Facelift for Brooklyn Bridge
The Brooklyn Bridge won’t celebrate its 125th birthday until late May, but the city is already working to ensure that the borough’s most-famous landmark will stand for another century and a quarter.
The Department of Transportation is proposing a $200- to $300-million, five-year reworking of the bridge that calls for repairing railings, repainting, repaving roadways, revamping on-ramps, rehabilitating deteriorating archways, and even earthquake-proofing the fabled 6,016-foot span.
The far-reaching project could begin as early as next year.
The plans include widening the narrow exit ramp that leads to Cadman Plaza West and the construction of extra lanes on bridge exit ramps off the FDR Drive in Manhattan — long the scourge of Brooklyn-bound drivers.
And there will be new steel girders where the Brooklyn–Queens Expressway passes beneath the bridge, increasing the amount of vertical clearance on the highway to prevent damage and traffic delays, said Transportation spokesman Craig Chin.
Drivers might also appreciate new guardrails that would protect commuters and preserve the ornate granite balustrades that have stood since 1883.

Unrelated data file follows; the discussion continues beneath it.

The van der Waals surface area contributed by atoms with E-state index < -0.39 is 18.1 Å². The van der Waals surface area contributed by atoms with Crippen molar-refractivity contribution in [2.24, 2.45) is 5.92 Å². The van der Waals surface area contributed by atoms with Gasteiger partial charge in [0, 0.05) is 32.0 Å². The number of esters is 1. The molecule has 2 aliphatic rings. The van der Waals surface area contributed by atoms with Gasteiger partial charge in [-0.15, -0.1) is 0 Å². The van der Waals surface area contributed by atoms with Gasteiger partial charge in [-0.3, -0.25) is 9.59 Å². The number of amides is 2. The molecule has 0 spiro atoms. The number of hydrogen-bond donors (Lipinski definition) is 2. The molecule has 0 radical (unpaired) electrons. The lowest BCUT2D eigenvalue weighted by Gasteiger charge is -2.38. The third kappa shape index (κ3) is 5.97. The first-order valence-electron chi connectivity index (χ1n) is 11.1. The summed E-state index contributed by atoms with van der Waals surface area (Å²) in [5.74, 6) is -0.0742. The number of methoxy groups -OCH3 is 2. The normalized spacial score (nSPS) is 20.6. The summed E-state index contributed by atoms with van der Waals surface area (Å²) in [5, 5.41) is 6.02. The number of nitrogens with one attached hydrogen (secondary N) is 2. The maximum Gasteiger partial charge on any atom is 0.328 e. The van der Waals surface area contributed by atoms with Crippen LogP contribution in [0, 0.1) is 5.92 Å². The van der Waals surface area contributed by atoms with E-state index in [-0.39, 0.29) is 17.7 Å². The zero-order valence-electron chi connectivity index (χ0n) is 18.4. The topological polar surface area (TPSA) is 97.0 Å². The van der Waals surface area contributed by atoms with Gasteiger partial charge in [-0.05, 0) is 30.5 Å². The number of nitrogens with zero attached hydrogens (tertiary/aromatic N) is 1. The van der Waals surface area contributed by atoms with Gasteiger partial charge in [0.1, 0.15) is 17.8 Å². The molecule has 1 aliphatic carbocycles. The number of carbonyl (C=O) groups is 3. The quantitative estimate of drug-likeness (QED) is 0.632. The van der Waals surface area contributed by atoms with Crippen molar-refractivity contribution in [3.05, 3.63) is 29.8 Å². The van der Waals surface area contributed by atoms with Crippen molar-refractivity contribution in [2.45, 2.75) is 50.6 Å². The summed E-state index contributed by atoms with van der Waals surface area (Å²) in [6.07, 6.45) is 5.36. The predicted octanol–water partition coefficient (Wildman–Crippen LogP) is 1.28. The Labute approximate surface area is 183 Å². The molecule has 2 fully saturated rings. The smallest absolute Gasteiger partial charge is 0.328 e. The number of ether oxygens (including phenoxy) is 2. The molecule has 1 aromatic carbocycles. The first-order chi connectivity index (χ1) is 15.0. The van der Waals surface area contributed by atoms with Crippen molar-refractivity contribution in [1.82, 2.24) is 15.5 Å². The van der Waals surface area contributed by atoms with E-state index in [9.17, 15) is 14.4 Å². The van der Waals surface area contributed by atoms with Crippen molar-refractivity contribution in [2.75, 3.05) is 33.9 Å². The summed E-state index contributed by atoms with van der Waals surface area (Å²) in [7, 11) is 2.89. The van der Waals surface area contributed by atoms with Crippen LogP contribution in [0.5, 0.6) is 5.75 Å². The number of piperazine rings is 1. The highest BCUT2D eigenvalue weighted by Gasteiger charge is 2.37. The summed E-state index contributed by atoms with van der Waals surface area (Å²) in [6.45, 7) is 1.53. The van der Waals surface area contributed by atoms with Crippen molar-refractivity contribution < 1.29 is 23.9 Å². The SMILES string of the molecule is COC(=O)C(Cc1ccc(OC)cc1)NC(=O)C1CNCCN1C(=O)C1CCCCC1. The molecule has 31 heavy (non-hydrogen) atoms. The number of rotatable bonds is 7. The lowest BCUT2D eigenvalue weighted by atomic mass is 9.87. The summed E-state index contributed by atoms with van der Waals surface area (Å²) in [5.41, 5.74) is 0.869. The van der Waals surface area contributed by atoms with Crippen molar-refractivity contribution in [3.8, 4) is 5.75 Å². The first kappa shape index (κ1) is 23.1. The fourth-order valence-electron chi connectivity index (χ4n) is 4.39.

And on top of everything, the whole bridge would get its first fresh coat of paint since 1991 — “Medium Brown” 20227 for the bridge, and “Light Buff” 22563 for the cables.
They’re mending the Manhattan
The city has plans to renovate the Manhattan Bridge, but lane closures might turn the project into a real piece of work.
The Department of Transportation’s proposed renovations, which would begin next year, include replacing the 98-year-old bridge’s 640 suspender ropes and installing new decorative lighting, agency spokesman Craig Chin said.
The plans also call for coating the bridge’s four main cables in zinc to prevent corrosion — a process that could take six months for each 3,224-foot long cable.
Repairs will keep the bridge’s cables from wearing thin — but the same can’t be said for the patience of the 78,000 drivers, cyclists and walkers who depend on the bridge for their daily commutes.
To make space for the multiple construction crews that will work on the bridge, the city plans to close certain lanes to traffic, Chin said.
On the lower roadway, the city will close the outermost lane throughout the three-year project, while maintaining traffic on the other two lanes. On the upper roadway, the city might close an inner lane on weekends or between 10 am and 3 pm, and 9 pm and 5 am, on weekdays.
The city also plans to temporarily close a walkway on the southern side of the bridge, rerouting pedestrians onto the northern side.
The city hopes to begin the three-year repair project in September 2009, but the work on the bridge won’t come to an end until 2014, after the 6,855-foot structure is retrofitted to survive an earthquake.